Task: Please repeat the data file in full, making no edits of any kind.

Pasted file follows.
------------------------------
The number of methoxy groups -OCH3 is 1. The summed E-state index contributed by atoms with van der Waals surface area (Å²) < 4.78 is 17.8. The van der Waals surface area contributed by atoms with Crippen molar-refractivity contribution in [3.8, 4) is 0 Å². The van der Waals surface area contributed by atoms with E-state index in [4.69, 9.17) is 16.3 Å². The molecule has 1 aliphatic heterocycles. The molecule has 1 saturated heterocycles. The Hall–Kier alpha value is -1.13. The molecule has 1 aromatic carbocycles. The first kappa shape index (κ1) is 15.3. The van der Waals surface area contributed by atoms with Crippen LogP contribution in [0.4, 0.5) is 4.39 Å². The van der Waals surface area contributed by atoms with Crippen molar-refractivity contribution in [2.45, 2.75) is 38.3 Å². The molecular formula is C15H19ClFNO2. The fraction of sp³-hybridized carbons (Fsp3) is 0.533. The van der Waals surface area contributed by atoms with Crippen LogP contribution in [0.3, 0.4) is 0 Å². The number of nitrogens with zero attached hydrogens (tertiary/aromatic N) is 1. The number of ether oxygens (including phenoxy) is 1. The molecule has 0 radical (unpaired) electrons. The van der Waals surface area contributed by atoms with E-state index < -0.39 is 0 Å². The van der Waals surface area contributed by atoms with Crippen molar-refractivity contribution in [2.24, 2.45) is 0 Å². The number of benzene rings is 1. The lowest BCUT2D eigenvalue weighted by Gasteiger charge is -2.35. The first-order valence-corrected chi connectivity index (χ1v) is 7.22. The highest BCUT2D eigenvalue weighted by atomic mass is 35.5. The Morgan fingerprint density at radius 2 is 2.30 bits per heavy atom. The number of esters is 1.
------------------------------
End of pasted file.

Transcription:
The number of methoxy groups -OCH3 is 1. The summed E-state index contributed by atoms with van der Waals surface area (Å²) < 4.78 is 17.8. The van der Waals surface area contributed by atoms with Crippen molar-refractivity contribution in [3.8, 4) is 0 Å². The van der Waals surface area contributed by atoms with E-state index in [4.69, 9.17) is 16.3 Å². The molecule has 1 aliphatic heterocycles. The molecule has 1 saturated heterocycles. The Hall–Kier alpha value is -1.13. The molecule has 1 aromatic carbocycles. The first kappa shape index (κ1) is 15.3. The van der Waals surface area contributed by atoms with Crippen LogP contribution in [0.4, 0.5) is 4.39 Å². The van der Waals surface area contributed by atoms with Crippen molar-refractivity contribution in [2.45, 2.75) is 38.3 Å². The molecular formula is C15H19ClFNO2. The fraction of sp³-hybridized carbons (Fsp3) is 0.533. The van der Waals surface area contributed by atoms with Crippen LogP contribution in [0.3, 0.4) is 0 Å². The number of nitrogens with zero attached hydrogens (tertiary/aromatic N) is 1. The number of ether oxygens (including phenoxy) is 1. The molecule has 0 radical (unpaired) electrons. The van der Waals surface area contributed by atoms with E-state index < -0.39 is 0 Å². The van der Waals surface area contributed by atoms with Crippen molar-refractivity contribution in [2.24, 2.45) is 0 Å². The number of benzene rings is 1. The lowest BCUT2D eigenvalue weighted by Gasteiger charge is -2.35. The first-order valence-corrected chi connectivity index (χ1v) is 7.22. The highest BCUT2D eigenvalue weighted by atomic mass is 35.5. The Morgan fingerprint density at radius 2 is 2.30 bits per heavy atom. The number of esters is 1.